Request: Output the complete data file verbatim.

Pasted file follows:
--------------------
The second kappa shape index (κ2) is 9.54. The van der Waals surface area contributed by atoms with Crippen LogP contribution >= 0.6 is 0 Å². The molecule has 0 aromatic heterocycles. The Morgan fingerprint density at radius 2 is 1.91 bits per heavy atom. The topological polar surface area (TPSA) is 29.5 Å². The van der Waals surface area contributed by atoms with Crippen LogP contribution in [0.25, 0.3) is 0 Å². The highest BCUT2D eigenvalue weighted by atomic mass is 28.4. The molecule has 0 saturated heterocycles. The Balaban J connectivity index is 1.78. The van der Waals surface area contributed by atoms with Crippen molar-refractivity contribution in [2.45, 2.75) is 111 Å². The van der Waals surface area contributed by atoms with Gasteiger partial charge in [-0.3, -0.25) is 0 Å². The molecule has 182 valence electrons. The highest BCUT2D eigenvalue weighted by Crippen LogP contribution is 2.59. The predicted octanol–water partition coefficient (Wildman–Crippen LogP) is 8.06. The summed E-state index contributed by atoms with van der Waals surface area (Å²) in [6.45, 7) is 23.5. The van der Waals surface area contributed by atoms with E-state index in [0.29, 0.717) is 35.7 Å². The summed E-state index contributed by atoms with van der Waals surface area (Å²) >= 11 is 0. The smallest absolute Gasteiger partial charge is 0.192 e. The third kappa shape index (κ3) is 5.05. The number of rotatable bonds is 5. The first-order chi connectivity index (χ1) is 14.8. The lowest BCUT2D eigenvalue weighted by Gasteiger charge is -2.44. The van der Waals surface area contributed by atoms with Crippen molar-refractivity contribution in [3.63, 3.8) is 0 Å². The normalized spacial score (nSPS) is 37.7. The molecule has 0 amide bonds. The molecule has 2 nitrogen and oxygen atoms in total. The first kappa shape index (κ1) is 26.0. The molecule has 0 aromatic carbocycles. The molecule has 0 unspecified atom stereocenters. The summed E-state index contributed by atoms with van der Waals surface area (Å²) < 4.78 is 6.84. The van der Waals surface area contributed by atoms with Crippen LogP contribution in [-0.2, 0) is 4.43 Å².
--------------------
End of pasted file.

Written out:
The second kappa shape index (κ2) is 9.54. The van der Waals surface area contributed by atoms with Crippen LogP contribution >= 0.6 is 0 Å². The molecule has 0 aromatic heterocycles. The Morgan fingerprint density at radius 2 is 1.91 bits per heavy atom. The topological polar surface area (TPSA) is 29.5 Å². The van der Waals surface area contributed by atoms with Crippen LogP contribution in [0.25, 0.3) is 0 Å². The highest BCUT2D eigenvalue weighted by atomic mass is 28.4. The molecule has 0 saturated heterocycles. The Balaban J connectivity index is 1.78. The van der Waals surface area contributed by atoms with Crippen molar-refractivity contribution in [2.45, 2.75) is 111 Å². The van der Waals surface area contributed by atoms with Gasteiger partial charge in [-0.3, -0.25) is 0 Å². The molecule has 182 valence electrons. The highest BCUT2D eigenvalue weighted by Crippen LogP contribution is 2.59. The predicted octanol–water partition coefficient (Wildman–Crippen LogP) is 8.06. The summed E-state index contributed by atoms with van der Waals surface area (Å²) in [6.45, 7) is 23.5. The van der Waals surface area contributed by atoms with E-state index in [0.29, 0.717) is 35.7 Å². The summed E-state index contributed by atoms with van der Waals surface area (Å²) >= 11 is 0. The smallest absolute Gasteiger partial charge is 0.192 e. The third kappa shape index (κ3) is 5.05. The number of rotatable bonds is 5. The first-order chi connectivity index (χ1) is 14.8. The lowest BCUT2D eigenvalue weighted by Gasteiger charge is -2.44. The van der Waals surface area contributed by atoms with Crippen molar-refractivity contribution in [3.63, 3.8) is 0 Å². The normalized spacial score (nSPS) is 37.7. The molecule has 0 amide bonds. The molecule has 2 nitrogen and oxygen atoms in total. The first kappa shape index (κ1) is 26.0. The molecule has 0 aromatic carbocycles. The molecule has 0 unspecified atom stereocenters. The summed E-state index contributed by atoms with van der Waals surface area (Å²) < 4.78 is 6.84. The van der Waals surface area contributed by atoms with Crippen LogP contribution in [-0.2, 0) is 4.43 Å².